· A crochet hook. Any size will do – the bigger the hook, the bigger the loops that you will make in your necklace. For the one I’m going to show you, I’ve used a 3.5mm hook. But it’s entirely up to you!
· Wire cutters
· Long- or bent-nosed pliers
· Round-nosed pliers
· Coloured jewellery wire - here I’ve used .315mm wire, but any size up to .4mm should be fine. Any thicker and the wire will become more difficult to manipulate.
· A selection of beads in colours to match your wire. I have chosen semiprecious turquoise chips, freshwater pearls, Chinese crystals and a selection of seed beads. You can use absolutely any beads you like – be creative! (You could even use buttons, washers or nuts if you wanted – anything with a hole in it will work).
· Two lengths of scrap .8mm wire – approximately 10-12cm each.
· Bead cones
· Jump rings
· A lobster-claw clasp.
Let’s get started!
Decide on the order you would like your beads to go in, and begin threading them onto your wire. I’ve chosen a uniform order for my beads, but these necklaces can look fab with the beads threaded randomly. Just be aware that, if you have different-sized beads, you need to distribute them evenly over the different strands of your necklace.
Tip: always thread more beads on the wire than you think you will need for a single strand: between 50 and 100 is a good amount. You won’t have to use all of the beads you have threaded on the strand you are working on, but you won’t be able to add any more beads if you run out.
Tie a knot in the end of your wire, leaving a tail of approximately 5-10cm. With normal crochet, you would use a slipknot, but with wire this does not matter so much. Slip the loop formed by the knot over the neck of your crochet hook.
Hold the short tail in your left hand and, using your right hand, wrap the working end of the wire once around the crochet hook, clockwise above the loop formed by the knot.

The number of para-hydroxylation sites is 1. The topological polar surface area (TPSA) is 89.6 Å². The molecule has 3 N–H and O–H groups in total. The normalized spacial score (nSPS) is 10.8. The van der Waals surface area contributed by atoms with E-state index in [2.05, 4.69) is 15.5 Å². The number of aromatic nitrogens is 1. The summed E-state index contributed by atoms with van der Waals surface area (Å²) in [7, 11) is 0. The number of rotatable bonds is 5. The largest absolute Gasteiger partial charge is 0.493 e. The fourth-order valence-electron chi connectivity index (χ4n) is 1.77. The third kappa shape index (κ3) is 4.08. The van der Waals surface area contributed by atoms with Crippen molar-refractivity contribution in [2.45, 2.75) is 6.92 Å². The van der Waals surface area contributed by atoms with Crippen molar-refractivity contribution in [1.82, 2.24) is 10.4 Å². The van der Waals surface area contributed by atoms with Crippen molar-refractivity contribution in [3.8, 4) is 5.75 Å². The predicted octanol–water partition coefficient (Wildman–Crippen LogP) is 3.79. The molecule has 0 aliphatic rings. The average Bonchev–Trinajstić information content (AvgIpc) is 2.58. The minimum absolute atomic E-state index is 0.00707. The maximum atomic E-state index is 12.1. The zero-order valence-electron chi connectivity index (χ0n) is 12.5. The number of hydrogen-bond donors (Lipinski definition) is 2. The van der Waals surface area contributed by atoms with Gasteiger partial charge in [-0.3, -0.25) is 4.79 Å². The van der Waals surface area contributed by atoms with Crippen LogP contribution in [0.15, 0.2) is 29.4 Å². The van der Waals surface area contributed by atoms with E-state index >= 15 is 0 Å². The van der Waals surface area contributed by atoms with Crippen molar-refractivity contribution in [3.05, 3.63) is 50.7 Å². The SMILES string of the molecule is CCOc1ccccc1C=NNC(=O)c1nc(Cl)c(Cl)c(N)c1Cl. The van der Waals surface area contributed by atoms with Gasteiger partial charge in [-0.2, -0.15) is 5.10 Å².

Note: I am right-handed, so these instructions are written with a right-handed person in mind. If you are left-handed, you might find it more comfortable to do things the other way around. Having said that; I know some right-handers who find it more comfortable to crochet the ‘left-handed’ way. Once you’ve got the hang of the technique, you’ll be able to adjust the wire in your hands so that it feels right for you.
With your right hand, move the crochet hook downwards and use it to pull the ‘top’ loop of wire (made with the working end of the wire) through the original loop (the one you made by tying the knot). Keep holding onto the tail with your left hand as you do this.
As you pull the wire downwards and through, you will see that a second loop is formed. Congratulations; you have just created your first stitch!
Slide the new loop downwards on the neck of the crochet hook, and repeat steps 3 and 4 several times until you have a number of loops in a row. In crochet, this is known as chain stitch.
This part of your strand will form the back part of your necklace, where the clasp fastens behind your neck. Personally, I find it more comfortable to have no beads on this section, so I keep it ‘bare’. Whether or not you decide to do this is entirely up to you.
Tip: If you are going to bead a ‘bare’ section, don’t forget that you will need to have half of this on either side of your clasp at the back. Therefore, when you are beginning your strand here, you will need to stitch a ‘bare’ section that is half the length you require. You will stitch the other half when you are finishing off your strand.